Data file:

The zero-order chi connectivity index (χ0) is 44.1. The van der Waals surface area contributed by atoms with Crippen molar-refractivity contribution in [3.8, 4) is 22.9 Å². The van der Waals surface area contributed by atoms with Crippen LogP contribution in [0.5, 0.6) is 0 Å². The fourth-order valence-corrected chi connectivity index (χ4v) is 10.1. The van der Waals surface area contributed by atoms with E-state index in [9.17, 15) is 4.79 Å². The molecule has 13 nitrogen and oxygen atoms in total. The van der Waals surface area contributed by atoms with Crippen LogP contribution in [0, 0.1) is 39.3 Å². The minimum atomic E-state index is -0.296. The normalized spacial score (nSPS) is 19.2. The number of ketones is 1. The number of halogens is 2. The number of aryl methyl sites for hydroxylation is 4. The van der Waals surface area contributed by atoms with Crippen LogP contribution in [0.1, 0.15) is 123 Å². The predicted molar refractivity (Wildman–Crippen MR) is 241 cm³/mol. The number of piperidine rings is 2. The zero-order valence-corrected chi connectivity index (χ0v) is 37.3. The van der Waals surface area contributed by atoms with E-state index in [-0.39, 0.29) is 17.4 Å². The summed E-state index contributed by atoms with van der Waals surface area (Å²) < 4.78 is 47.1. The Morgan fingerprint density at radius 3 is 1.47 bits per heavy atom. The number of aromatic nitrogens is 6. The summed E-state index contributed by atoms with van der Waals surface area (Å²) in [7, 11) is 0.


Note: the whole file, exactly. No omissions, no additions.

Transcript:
The zero-order chi connectivity index (χ0) is 44.1. The van der Waals surface area contributed by atoms with Crippen molar-refractivity contribution in [3.8, 4) is 22.9 Å². The van der Waals surface area contributed by atoms with Crippen LogP contribution in [0.5, 0.6) is 0 Å². The fourth-order valence-corrected chi connectivity index (χ4v) is 10.1. The van der Waals surface area contributed by atoms with E-state index in [9.17, 15) is 4.79 Å². The molecule has 13 nitrogen and oxygen atoms in total. The van der Waals surface area contributed by atoms with Crippen LogP contribution in [0, 0.1) is 39.3 Å². The minimum atomic E-state index is -0.296. The normalized spacial score (nSPS) is 19.2. The number of ketones is 1. The number of halogens is 2. The number of aryl methyl sites for hydroxylation is 4. The van der Waals surface area contributed by atoms with Crippen LogP contribution in [0.1, 0.15) is 123 Å². The predicted molar refractivity (Wildman–Crippen MR) is 241 cm³/mol. The number of piperidine rings is 2. The zero-order valence-corrected chi connectivity index (χ0v) is 37.3. The van der Waals surface area contributed by atoms with E-state index in [-0.39, 0.29) is 17.4 Å². The summed E-state index contributed by atoms with van der Waals surface area (Å²) < 4.78 is 47.1. The Morgan fingerprint density at radius 3 is 1.47 bits per heavy atom. The number of aromatic nitrogens is 6. The summed E-state index contributed by atoms with van der Waals surface area (Å²) in [7, 11) is 0.